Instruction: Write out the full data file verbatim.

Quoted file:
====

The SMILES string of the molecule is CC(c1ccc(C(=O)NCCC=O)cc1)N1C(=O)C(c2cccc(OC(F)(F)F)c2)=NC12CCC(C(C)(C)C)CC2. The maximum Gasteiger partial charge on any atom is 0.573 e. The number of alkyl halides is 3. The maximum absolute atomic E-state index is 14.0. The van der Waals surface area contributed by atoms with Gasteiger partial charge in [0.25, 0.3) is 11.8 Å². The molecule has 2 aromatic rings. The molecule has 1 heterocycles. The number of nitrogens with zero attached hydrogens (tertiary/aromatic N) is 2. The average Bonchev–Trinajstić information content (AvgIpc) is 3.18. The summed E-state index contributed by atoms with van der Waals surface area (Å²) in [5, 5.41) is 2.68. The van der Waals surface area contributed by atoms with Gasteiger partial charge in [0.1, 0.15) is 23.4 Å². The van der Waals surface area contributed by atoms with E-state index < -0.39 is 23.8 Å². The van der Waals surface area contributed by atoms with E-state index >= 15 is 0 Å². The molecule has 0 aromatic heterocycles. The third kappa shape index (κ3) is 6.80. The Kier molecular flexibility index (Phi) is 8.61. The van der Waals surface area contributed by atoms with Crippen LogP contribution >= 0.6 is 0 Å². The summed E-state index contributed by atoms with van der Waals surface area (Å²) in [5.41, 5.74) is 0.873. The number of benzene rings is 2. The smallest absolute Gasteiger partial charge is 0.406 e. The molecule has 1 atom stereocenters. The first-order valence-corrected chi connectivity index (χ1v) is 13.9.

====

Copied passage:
The SMILES string of the molecule is CC(c1ccc(C(=O)NCCC=O)cc1)N1C(=O)C(c2cccc(OC(F)(F)F)c2)=NC12CCC(C(C)(C)C)CC2. The maximum Gasteiger partial charge on any atom is 0.573 e. The number of alkyl halides is 3. The maximum absolute atomic E-state index is 14.0. The van der Waals surface area contributed by atoms with Gasteiger partial charge in [0.25, 0.3) is 11.8 Å². The molecule has 2 aromatic rings. The molecule has 1 heterocycles. The number of nitrogens with zero attached hydrogens (tertiary/aromatic N) is 2. The average Bonchev–Trinajstić information content (AvgIpc) is 3.18. The summed E-state index contributed by atoms with van der Waals surface area (Å²) in [5, 5.41) is 2.68. The van der Waals surface area contributed by atoms with Gasteiger partial charge in [0.1, 0.15) is 23.4 Å². The van der Waals surface area contributed by atoms with E-state index < -0.39 is 23.8 Å². The van der Waals surface area contributed by atoms with E-state index >= 15 is 0 Å². The molecule has 0 aromatic heterocycles. The third kappa shape index (κ3) is 6.80. The Kier molecular flexibility index (Phi) is 8.61. The van der Waals surface area contributed by atoms with Crippen LogP contribution >= 0.6 is 0 Å². The summed E-state index contributed by atoms with van der Waals surface area (Å²) in [5.41, 5.74) is 0.873. The number of benzene rings is 2. The smallest absolute Gasteiger partial charge is 0.406 e. The molecule has 1 atom stereocenters. The first-order valence-corrected chi connectivity index (χ1v) is 13.9.